Tomorrow Michael Powell, President and CEO of NCTA – The Internet & Television Association, will testify before the House Subcommittee for Communications and Technology. The hearing will focus on preserving an open internet for consumers, small businesses, and free speech. This is an issue the broadband industry not only supports, but also one we have consistently worked with policymakers to advance. Though the issue has become increasingly polarized, the fact remains that the core issue—protecting an open internet—is one everyone has always agreed on. Indeed, this critical issue deserves an honest discussion about how best to protect an open internet while ensuring the continued success of the fastest deploying technology in the history of the world.
In advance of tomorrow morning’s hearing, here are some highlights from Powell’s testimony on where NCTA stands on the issue, and potential a path forward.
NCTA supports an open internet:
“All major stakeholders support the establishment of binding rules, which is why the broadband industry has consistently engaged with Congress and other policymakers on establishing durable and enforceable requirements. Moreover, there is a fairly consistent consensus about what the rules should be. Since 2004, when I outlined the four internet freedoms while serving as the FCC Chairman, we have found common ground around the basic tenets of net neutrality rules: There should be no blocking or throttling of lawful content. There should be no paid prioritization that creates fast lanes and slow lanes, absent public benefit. And, there should be transparency to consumers over network practices.”
FCC doesn’t have the tools to make rules:
“The FCC has struggled to adopt sustainable rules because it lacks a clear basis of jurisdiction on which to moor net neutrality rules that would apply to internet service providers. Figuring out what the rules should be has not been the problem. Rather, the problem for the Agency has been how to adopt appropriately targeted rules in the absence of clear congressional direction. If authority is the problem, congressional action is the answer.”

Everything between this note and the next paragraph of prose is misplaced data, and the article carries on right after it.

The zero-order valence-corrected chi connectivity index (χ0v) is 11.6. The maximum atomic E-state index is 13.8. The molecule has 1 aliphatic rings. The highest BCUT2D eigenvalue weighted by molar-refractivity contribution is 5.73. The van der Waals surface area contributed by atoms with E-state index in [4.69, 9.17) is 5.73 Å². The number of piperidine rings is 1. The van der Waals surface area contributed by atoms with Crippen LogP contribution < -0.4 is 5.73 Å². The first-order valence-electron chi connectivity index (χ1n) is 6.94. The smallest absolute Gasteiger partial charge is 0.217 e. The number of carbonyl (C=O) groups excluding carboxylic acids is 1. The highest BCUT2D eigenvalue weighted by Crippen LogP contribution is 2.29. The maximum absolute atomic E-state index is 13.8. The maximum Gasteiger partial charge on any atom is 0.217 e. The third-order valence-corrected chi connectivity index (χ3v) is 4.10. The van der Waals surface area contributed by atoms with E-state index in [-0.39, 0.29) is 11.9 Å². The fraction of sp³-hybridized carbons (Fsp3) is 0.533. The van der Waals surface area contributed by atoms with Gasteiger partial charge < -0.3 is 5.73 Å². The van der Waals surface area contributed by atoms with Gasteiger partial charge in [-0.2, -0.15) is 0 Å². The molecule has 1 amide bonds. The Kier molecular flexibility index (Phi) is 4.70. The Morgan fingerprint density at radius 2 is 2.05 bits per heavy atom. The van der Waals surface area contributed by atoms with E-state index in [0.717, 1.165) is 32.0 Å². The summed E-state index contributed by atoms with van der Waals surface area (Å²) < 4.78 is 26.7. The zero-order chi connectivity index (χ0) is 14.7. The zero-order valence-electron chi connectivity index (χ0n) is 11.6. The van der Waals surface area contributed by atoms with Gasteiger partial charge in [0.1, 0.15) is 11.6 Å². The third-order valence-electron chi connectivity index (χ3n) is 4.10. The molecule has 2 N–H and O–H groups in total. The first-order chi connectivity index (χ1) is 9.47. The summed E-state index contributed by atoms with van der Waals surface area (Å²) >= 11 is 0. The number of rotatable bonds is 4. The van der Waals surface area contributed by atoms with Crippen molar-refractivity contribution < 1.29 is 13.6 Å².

“The FCC’s statutory authority was drafted in an era that predates the rise of the internet. Congress has not comprehensively addressed communications policy since 1996, eons ago in internet time. Trying to address a contemporary question using antiquated tools requires the Commission to engage in contorted legal gymnastics.”
“By trying to fix the jurisdiction bug, the FCC ended up introducing a new more damaging one that is fraught with unintended and unexplored consequences that could severely harm the internet ecosystem. Moreover, Title II shattered the strong bipartisan consensus and politicized the issue, guaranteeing that the rules would swing wildly with every election.”
The status quo isn’t working:
“In software programming, an infinite loop is defined as “a piece of coding that lacks a functional exit so that it repeats indefinitely.” Similarly, the net neutrality issue is caught in an infinite loop. It is high time to debug this debate—avoiding approaches that will only perpetuate it—and reach a bipartisan resolution that puts in place a sound and enforceable set of rules.”
On Title II:
“As Congress once again takes up this issue, it is important to recognize that Title II is not a synonym for “strong net neutrality” as some advocates breezily maintain. In fact, Title II is entirely distinct from net neutrality and is an unnecessary precondition for Congress to establish strong net neutrality requirements coupled with strong enforcement”
“Given the great dangers and slim benefits of Title II, and the unquestionable fact that Congress can adequately protect net neutrality without it, Congress has the opportunity and the tools to rewrite the script and end the infinite loop. Unlike the regulators, this institution has the constitutional power to create new legal authority.”